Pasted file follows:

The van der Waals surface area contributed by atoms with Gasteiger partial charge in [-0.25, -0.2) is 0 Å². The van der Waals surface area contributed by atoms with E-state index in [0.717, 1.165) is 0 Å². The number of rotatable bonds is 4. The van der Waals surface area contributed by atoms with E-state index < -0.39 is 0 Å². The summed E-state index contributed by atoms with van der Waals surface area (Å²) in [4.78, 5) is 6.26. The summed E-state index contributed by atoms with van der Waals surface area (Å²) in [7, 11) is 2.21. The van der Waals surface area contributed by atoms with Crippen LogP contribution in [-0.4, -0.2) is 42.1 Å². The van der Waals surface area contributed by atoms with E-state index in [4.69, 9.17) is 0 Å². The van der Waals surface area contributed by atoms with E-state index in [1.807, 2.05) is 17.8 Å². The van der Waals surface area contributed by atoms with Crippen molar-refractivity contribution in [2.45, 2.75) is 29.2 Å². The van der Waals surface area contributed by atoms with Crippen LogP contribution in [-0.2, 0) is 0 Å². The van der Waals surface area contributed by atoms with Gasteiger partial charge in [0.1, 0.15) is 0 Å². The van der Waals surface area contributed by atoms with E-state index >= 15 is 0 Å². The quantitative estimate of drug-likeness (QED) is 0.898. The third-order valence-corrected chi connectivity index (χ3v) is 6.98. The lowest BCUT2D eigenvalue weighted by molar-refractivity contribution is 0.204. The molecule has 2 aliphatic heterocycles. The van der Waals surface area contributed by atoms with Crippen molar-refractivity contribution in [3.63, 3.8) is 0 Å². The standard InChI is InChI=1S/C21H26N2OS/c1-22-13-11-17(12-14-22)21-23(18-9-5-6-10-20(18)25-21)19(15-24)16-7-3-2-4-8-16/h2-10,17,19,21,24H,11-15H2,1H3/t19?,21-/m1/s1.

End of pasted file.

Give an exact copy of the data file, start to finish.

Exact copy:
The van der Waals surface area contributed by atoms with Gasteiger partial charge in [-0.25, -0.2) is 0 Å². The van der Waals surface area contributed by atoms with E-state index in [0.717, 1.165) is 0 Å². The number of rotatable bonds is 4. The van der Waals surface area contributed by atoms with E-state index < -0.39 is 0 Å². The summed E-state index contributed by atoms with van der Waals surface area (Å²) in [4.78, 5) is 6.26. The summed E-state index contributed by atoms with van der Waals surface area (Å²) in [7, 11) is 2.21. The van der Waals surface area contributed by atoms with Crippen LogP contribution in [-0.4, -0.2) is 42.1 Å². The van der Waals surface area contributed by atoms with E-state index in [4.69, 9.17) is 0 Å². The van der Waals surface area contributed by atoms with E-state index in [1.807, 2.05) is 17.8 Å². The van der Waals surface area contributed by atoms with Crippen molar-refractivity contribution in [2.45, 2.75) is 29.2 Å². The van der Waals surface area contributed by atoms with Crippen LogP contribution in [-0.2, 0) is 0 Å². The van der Waals surface area contributed by atoms with Gasteiger partial charge in [0.1, 0.15) is 0 Å². The van der Waals surface area contributed by atoms with E-state index >= 15 is 0 Å². The quantitative estimate of drug-likeness (QED) is 0.898. The third-order valence-corrected chi connectivity index (χ3v) is 6.98. The lowest BCUT2D eigenvalue weighted by molar-refractivity contribution is 0.204. The molecule has 2 aliphatic heterocycles. The van der Waals surface area contributed by atoms with Crippen molar-refractivity contribution in [3.63, 3.8) is 0 Å². The standard InChI is InChI=1S/C21H26N2OS/c1-22-13-11-17(12-14-22)21-23(18-9-5-6-10-20(18)25-21)19(15-24)16-7-3-2-4-8-16/h2-10,17,19,21,24H,11-15H2,1H3/t19?,21-/m1/s1.